Column: LA Could Be a Blueprint for What Real Estate Looks Like When Workers Return
In mid-March, a majority of companies had to send their employees home and tell them to stay there indefinitely. Most business owners were abiding by what they hoped would be a short-term situation. Few could have imagined 10 months ago that at the beginning of 2021 they would still lack a bonafide game plan to get back up and running. In fact, the longer this pandemic has dragged on, the more it's become clear that the typical, pre-pandemic workplace is not something we'll see again for quite some time.
Reflecting on what the country looks like today, it's a real possibility that in the not-too-distant future L.A. sets not only the stage but also a new standard for what a health-conscious commute and a productive work life looks like as a model for apprehensive Americans.
Commercial real estate brokers in crowded cities such as New York have heard from countless clients that the city's population density complicates matters materially. Even employers who hope to get back to the office as soon as possible are reluctant to return to buildings where they may deem it ill-advised to step into the lobby or to use the elevator to get to their desired floor. Safety comes first for everyone.
Sprawling Los Angeles, however, offers a different landscape. Downtown L.A., once abandoned by businesses in favor of other neighborhoods and nearby cities, has seen a documented boom in recent years. It's a proud home to law firms and financial companies, yet it's not by any means the only area that appeals to L.A. businesses — and that's a benefit. What makes L.A. so unique is how expansive it is. There are so many options for where to plant your flag. Being in the city center is not necessarily the best spot for most businesses. In fact, there's very much a floating 'center of town,' depending on where tomorrow's companies intend to establish themselves.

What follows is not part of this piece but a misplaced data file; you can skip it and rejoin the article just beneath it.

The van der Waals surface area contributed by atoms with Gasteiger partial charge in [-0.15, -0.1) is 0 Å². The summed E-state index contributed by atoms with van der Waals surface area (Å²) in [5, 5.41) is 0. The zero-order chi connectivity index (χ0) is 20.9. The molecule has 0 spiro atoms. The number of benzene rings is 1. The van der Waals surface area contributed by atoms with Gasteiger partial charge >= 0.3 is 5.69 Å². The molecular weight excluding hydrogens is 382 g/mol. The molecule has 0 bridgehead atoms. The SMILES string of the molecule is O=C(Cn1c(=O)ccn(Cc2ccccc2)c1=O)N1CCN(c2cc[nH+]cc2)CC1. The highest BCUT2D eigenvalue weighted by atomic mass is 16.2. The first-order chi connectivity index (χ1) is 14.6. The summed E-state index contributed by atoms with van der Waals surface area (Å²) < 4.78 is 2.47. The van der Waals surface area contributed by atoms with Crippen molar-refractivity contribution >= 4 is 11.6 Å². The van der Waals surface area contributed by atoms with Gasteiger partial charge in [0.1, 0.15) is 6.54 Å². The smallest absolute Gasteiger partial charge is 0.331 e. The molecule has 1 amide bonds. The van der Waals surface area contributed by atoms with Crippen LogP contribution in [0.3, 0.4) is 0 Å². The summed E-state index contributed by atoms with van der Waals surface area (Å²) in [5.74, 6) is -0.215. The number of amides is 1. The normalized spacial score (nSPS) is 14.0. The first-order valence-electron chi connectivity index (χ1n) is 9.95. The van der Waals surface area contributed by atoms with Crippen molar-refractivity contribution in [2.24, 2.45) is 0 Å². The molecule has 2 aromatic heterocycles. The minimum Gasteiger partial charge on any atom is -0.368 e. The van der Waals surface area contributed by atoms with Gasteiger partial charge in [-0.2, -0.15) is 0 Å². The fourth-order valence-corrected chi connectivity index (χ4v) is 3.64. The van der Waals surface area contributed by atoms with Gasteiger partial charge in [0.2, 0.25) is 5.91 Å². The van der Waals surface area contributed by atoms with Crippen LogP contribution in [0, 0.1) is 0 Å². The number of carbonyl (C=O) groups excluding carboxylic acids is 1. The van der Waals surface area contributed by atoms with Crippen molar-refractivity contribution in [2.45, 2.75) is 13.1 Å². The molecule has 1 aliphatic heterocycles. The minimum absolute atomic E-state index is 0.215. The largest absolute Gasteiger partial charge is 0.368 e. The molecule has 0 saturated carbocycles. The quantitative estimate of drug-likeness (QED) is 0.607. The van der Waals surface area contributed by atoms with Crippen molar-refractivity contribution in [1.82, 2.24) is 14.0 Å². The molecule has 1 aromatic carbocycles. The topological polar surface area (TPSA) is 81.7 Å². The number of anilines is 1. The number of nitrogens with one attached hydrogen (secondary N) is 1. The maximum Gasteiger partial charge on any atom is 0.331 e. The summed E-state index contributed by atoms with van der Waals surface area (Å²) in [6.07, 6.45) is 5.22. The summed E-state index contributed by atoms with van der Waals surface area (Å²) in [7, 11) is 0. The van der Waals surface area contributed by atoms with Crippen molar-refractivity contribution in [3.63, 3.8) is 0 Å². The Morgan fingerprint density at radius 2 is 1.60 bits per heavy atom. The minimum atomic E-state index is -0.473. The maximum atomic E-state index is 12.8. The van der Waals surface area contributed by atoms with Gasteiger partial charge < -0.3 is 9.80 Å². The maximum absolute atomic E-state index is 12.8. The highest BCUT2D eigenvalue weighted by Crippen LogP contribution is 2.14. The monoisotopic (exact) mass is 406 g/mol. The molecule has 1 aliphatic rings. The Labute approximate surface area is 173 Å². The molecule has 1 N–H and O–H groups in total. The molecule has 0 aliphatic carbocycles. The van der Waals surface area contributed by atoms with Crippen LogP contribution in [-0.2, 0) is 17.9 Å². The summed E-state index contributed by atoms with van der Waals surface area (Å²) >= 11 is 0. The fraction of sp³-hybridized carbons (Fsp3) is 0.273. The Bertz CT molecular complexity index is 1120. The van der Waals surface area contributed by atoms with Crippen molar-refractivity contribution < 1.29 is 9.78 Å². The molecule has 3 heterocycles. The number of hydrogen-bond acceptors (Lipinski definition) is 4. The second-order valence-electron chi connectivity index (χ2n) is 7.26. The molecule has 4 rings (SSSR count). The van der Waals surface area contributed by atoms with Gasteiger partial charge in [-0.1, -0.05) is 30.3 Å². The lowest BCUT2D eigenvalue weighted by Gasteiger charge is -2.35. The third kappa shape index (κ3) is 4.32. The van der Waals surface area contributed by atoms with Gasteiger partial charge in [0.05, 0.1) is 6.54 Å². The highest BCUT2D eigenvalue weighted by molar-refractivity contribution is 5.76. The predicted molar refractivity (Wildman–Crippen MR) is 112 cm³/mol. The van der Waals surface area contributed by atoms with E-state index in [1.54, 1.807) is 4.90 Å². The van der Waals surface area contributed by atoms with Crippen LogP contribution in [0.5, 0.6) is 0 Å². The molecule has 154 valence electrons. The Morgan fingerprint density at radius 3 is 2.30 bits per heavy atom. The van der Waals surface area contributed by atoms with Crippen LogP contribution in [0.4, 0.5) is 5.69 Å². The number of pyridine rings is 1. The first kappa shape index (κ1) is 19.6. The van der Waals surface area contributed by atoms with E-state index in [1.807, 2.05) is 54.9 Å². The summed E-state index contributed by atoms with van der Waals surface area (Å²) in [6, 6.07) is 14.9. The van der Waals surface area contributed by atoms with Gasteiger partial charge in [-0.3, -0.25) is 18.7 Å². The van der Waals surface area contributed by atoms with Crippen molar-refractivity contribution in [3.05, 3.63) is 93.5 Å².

For many decades, we've heard about how the so-called hub and spoke model - having one central headquarters in the heart of the city with smaller offshoot offices in the suburbs - would be the future of commercial real estate. Last spring, conversations began to bubble up again in that direction, though those realities haven't yet manifested. Companies ultimately want to keep their teams intact and together. In cities other than L.A., if that's your intent, you're stuck with the major downtown area, and paying a steep price for it since every other organization is looking at the same limited supply of offices. But, because L.A.'s culture and infrastructure is already spread out, there's no reason to hesitate to move your office headquarters elsewhere, where it makes most sense for your company, within L.A. County's 88 cities.
Moving away from the urban center is not as much a concern for L.A.-based businesses. In fact, with the state of affairs on the ground right now, it's a major draw. The commute is proven to be employees' greatest concern. A car-dependent culture such as L.A.'s doesn't require any rethinking or rejiggering of transportation to accommodate the same transit shift that is hitting other cities so severely.